If you’re familiar with dehumidifiers, you’ll know that they blow hot, dry air. It’s not an ideal scenario considering that dehumidifiers are typically run during the hot season when you need a way to cool the home. In an ideal world, you’d want the dehumidifier to blow cold, dry air to help keep the home at a comfortable level.
However, that’s never the case. All dehumidifiers, usually working, produce hot, dry air. Indeed, the only dehumidifiers that produce cool air under normal circumstances are air conditioners!
So, when you wake up one day and find that your dehumidifier is producing cold air, there’s likely a problem. Let’s find out what it could be and how to address the issue.
How Dehumidifiers Work
Maybe we should first explain why a standard dehumidifier produces hot, dry air and not cold, dry air.
Dehumidifiers are appliances designed to extract excess moisture from the atmosphere. Excessively humid conditions can compromise indoor air quality. In addition, they create the perfect breeding ground for mold and other fungi. Most fungi cause diseases. Many bacteria and viruses also thrive in warm, humid conditions.
Excessive moisture can cause rotting in the attic and crawl space, thus compromising your home’s structural integrity. The dampness can also damage your wall paint, wallpaper, and your books and paper documents.
Dehumidifiers draw the moist air from your home, extract the moisture, and return dry air into your home. Meanwhile, the extracted moisture is condensed into water and drainage away, usually manually or continuously, into a sink or drain hole.
However, keep in mind that dehumidifiers are typically used when it’s scorching-hot indoors during the summer season. Therefore, the moist air entering the dehumidifier usually also contains a lot of heat. Depending on your geographic location and the time of the year, the air in our home can be as much as 90˚F. Some areas are up to 100˚F hot during the peak of summer – against a recommended 64˚F for ideal indoor comfort (according to the World Health Organization).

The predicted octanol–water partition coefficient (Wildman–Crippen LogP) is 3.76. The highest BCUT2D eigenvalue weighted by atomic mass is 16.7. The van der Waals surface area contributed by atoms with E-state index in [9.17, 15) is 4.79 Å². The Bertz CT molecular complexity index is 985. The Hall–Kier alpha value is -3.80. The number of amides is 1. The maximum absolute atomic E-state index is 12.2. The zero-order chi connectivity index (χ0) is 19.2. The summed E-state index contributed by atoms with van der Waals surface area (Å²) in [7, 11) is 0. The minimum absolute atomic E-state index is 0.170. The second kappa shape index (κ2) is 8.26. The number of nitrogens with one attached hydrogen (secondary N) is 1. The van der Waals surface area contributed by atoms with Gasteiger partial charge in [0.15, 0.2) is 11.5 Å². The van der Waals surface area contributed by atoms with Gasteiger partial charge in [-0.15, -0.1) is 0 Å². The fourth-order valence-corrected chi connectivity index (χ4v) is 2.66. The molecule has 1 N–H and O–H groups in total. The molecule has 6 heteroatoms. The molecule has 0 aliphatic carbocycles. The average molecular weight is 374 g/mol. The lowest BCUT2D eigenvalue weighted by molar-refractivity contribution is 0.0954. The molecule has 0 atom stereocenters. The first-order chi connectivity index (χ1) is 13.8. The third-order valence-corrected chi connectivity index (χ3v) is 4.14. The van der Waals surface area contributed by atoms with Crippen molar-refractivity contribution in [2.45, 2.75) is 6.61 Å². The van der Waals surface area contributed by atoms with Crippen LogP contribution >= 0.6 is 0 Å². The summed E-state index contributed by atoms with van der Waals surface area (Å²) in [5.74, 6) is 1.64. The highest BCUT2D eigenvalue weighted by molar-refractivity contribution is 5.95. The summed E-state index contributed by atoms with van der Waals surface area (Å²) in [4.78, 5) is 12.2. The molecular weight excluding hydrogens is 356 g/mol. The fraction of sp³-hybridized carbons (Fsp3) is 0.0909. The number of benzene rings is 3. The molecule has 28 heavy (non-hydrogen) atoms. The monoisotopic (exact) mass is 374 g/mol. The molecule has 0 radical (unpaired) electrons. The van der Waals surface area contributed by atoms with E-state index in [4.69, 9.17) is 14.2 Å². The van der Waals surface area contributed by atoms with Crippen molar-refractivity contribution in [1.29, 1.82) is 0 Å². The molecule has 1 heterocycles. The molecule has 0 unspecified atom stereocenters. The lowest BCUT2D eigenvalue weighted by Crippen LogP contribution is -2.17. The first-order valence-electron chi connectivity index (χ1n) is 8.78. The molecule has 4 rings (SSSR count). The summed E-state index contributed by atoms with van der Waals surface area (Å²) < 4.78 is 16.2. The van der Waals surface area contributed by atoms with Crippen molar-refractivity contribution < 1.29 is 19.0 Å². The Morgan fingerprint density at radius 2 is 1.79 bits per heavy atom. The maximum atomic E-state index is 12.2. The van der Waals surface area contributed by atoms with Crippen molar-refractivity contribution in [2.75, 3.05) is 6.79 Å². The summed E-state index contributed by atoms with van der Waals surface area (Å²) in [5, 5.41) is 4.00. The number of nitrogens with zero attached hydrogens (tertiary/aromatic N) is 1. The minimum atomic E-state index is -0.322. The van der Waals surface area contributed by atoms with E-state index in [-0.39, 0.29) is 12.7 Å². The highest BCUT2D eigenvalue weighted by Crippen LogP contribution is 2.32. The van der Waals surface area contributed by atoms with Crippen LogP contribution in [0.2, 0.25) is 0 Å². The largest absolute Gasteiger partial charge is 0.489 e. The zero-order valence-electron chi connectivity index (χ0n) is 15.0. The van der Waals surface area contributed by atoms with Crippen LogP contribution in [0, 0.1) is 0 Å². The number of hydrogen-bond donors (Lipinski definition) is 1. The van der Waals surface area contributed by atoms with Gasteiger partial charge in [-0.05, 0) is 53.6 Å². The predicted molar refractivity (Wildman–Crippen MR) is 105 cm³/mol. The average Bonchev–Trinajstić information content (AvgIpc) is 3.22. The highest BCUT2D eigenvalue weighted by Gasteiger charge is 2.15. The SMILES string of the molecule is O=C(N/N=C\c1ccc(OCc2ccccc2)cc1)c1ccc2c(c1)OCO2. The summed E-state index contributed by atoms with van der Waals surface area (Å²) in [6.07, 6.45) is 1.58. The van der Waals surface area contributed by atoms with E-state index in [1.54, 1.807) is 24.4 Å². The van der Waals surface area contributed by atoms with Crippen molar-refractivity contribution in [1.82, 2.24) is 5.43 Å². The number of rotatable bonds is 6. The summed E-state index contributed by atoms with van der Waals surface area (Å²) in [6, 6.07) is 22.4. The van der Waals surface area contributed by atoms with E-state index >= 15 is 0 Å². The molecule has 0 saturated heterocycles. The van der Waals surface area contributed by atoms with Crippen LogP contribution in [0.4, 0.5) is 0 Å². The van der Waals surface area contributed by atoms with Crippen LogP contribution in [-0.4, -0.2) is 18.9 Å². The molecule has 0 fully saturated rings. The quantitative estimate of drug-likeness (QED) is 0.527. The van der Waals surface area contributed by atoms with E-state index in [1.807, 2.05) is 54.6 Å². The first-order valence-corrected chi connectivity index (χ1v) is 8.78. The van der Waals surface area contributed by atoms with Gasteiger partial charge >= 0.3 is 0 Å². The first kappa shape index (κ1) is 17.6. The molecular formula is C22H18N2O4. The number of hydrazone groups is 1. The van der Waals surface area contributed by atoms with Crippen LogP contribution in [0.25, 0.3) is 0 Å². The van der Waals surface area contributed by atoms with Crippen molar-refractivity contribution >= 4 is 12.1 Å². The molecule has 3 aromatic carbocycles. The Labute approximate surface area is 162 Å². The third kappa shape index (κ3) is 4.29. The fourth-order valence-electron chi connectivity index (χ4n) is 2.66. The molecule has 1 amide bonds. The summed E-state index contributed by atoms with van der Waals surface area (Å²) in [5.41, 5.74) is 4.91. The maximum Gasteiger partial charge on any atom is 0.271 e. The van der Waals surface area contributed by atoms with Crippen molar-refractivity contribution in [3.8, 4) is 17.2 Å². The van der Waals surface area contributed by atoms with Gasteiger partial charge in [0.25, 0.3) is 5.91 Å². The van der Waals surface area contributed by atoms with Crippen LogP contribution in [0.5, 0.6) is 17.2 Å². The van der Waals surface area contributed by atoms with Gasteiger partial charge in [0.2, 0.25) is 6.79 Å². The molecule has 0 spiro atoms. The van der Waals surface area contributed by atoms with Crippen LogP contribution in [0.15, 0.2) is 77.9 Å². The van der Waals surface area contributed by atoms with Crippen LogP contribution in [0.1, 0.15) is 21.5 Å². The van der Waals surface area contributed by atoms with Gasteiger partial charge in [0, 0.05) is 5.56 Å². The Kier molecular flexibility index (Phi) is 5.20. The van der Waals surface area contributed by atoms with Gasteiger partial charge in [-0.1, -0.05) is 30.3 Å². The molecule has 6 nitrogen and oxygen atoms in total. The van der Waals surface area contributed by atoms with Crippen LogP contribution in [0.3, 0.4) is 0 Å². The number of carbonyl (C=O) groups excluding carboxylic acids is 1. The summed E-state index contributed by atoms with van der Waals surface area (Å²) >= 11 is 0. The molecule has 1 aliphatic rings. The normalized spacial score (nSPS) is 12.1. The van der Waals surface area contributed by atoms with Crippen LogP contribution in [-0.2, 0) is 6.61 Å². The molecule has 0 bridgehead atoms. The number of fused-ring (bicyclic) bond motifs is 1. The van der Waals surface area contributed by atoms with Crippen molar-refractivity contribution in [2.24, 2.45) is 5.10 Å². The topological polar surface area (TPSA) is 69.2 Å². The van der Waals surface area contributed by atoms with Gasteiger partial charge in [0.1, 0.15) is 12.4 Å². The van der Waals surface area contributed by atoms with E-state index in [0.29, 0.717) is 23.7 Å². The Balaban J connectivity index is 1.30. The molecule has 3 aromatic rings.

As the hot, humid air passes through the dehumidifier and moisture is extracted, the refrigerant typically extracts some heat, too (though not as much as an air conditioner).
Unfortunately, unlike air conditioners, dehumidifiers don’t have a mechanism to eliminate the collected heat. A standard air conditioner will have a condenser unit outside to help dump the heat outside the house. But dehumidifiers don’t.
As such, the heat is usually returned to the air re-entering the home. This process is accomplished at a special section of the dehumidifier known as the re-heater. This is why any standard dehumidifier will blow hot, dry air rather than cold, dry air.
Why Your Dehumidifier is Blowing Cold Air
If your dehumidifier is blowing cold air, it’s operating out of the norm, which means something is wrong somewhere. The following are three common causes and what you can do to remedy the situation.
The compressor is not working (for compressor dehumidifiers)
As we’ve seen, an ordinarily functioning compressor dehumidifier produces heat. Therefore, if the appliance isn’t producing heat,something maybe wrong with the dehumidifier’s compressor. Since the compressor unit is the heart of the compressor dehumidifier, it is the first place you should look whenever your dehumidifier begins to produce cold air.
The compressor unit in a dehumidifier performs almost the same function as in an air conditioner, except that it focuses more on removing moisture rather than heat in dehumidifiers. When it receives moisture-laden refrigerant from the condenser coils, it compresses the gaseous refrigerant and thus raises its temperature. Raising the temperature of the refrigerant forces heat and moisture absorbed from your home to exit the refrigerant.
In air conditioners, the heat is released to the cooler outdoors. However, in dehumidifiers, it’s held in a re-heater and later reintroduced to return air.